I am a blind person who lives in Saint Paul, MN with a lovely woman and a handsome dog. In the past I tried to teach English to adult humans and to computers, that is, I taught ESL and wrote language software. You can find links to my poems and essays at my blog, lippenheimer.wordpress.com.
A Kind of Incarnation
In my brother’s book were many pictures:
the ragged nebula with a black hole at its center
(what boy doesn’t love the glowing aftertaste
of violence?), the rings of Saturn, and on the cover
Jupiter: wheels within wheels of fractal paisley clouds
the lopsided disk of Ganymede or Io in the dark
margin and, most of all, the tiny shadow
the moon punched out of the giant’s brightness,
just like the real shadow of a real thing,
a popup to the shortstop or a crabapple under a streetlamp.
So big, so alien, yet almost-touchable
as a TV star glimpsed in the grocery store.
Those college summers in Hawaii, halfway up the volcano,
we’d set up the little telescope in the middle of the road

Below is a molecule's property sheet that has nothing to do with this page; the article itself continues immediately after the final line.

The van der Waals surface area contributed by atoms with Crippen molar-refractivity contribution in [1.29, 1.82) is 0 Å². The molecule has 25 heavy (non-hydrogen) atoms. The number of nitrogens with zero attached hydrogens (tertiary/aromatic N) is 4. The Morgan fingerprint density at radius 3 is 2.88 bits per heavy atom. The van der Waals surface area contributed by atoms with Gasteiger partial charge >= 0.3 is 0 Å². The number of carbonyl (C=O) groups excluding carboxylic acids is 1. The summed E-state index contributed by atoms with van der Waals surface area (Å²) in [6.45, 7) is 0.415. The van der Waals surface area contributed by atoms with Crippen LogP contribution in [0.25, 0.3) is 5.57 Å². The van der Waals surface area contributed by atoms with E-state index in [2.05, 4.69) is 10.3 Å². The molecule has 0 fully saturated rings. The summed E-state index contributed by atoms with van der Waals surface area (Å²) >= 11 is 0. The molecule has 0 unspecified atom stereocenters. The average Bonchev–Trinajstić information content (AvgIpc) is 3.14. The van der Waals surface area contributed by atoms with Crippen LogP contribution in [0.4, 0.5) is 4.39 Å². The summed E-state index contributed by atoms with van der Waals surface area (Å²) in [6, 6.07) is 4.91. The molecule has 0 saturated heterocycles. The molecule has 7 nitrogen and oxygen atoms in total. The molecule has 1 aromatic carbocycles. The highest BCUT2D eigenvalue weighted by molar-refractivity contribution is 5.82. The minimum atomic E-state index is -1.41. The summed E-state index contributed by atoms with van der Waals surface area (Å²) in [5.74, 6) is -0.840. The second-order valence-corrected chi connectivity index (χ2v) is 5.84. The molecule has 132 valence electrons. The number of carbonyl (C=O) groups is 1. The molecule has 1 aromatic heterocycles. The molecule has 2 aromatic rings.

that nobody came down but a few badly lost tourists.
We’d look at craters on the moon, some with little spikes
in the center like astronomical thumbtacks, or Saturn
with bulges instead of rings, but whatever it was
it was moving, sailing stately but relentless out of
sight. It made me dizzy to think
how fast the sky was turning, how fast
the earth was turning and kept turning after we
put the telescope away and went inside.
Last year we stood outside in the spring chill
and I turned my face up to the now-blank sky.
John pointed out Orion’s belt, the big bent W of Cassiopeia,
and Ann said Subaru is what they call the Pleiades in Japan.
When the moon rose, some of us huddled together
and sang to it what words we could recall
of Elvis and R.E.M. and Creedence Clearwater Revival.
It’s what I have now, a story, a hand pointing with mine,
these humans joining me to other worlds.
© 2017 Roy White
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